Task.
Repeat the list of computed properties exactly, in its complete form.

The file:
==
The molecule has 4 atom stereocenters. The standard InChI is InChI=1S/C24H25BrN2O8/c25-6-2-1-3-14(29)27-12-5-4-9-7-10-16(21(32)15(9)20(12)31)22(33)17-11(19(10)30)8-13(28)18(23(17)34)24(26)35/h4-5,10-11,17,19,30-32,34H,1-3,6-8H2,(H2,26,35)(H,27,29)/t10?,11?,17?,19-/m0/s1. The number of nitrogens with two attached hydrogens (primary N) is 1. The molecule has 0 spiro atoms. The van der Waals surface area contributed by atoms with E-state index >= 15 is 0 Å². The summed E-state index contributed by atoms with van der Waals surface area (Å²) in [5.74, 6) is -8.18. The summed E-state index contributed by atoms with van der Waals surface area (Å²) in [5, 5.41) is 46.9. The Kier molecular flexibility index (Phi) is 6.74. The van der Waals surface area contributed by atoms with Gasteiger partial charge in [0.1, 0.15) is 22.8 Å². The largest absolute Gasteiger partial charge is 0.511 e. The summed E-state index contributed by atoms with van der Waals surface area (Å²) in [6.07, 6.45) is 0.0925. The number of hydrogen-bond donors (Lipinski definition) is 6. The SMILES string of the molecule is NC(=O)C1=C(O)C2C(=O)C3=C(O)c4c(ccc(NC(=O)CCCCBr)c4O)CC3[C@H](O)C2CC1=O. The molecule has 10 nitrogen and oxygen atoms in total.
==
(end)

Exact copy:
The molecule has 4 atom stereocenters. The standard InChI is InChI=1S/C24H25BrN2O8/c25-6-2-1-3-14(29)27-12-5-4-9-7-10-16(21(32)15(9)20(12)31)22(33)17-11(19(10)30)8-13(28)18(23(17)34)24(26)35/h4-5,10-11,17,19,30-32,34H,1-3,6-8H2,(H2,26,35)(H,27,29)/t10?,11?,17?,19-/m0/s1. The number of nitrogens with two attached hydrogens (primary N) is 1. The molecule has 0 spiro atoms. The van der Waals surface area contributed by atoms with E-state index >= 15 is 0 Å². The summed E-state index contributed by atoms with van der Waals surface area (Å²) in [5.74, 6) is -8.18. The summed E-state index contributed by atoms with van der Waals surface area (Å²) in [5, 5.41) is 46.9. The Kier molecular flexibility index (Phi) is 6.74. The van der Waals surface area contributed by atoms with Gasteiger partial charge in [0.1, 0.15) is 22.8 Å². The largest absolute Gasteiger partial charge is 0.511 e. The summed E-state index contributed by atoms with van der Waals surface area (Å²) in [6.07, 6.45) is 0.0925. The number of hydrogen-bond donors (Lipinski definition) is 6. The SMILES string of the molecule is NC(=O)C1=C(O)C2C(=O)C3=C(O)c4c(ccc(NC(=O)CCCCBr)c4O)CC3[C@H](O)C2CC1=O. The molecule has 10 nitrogen and oxygen atoms in total.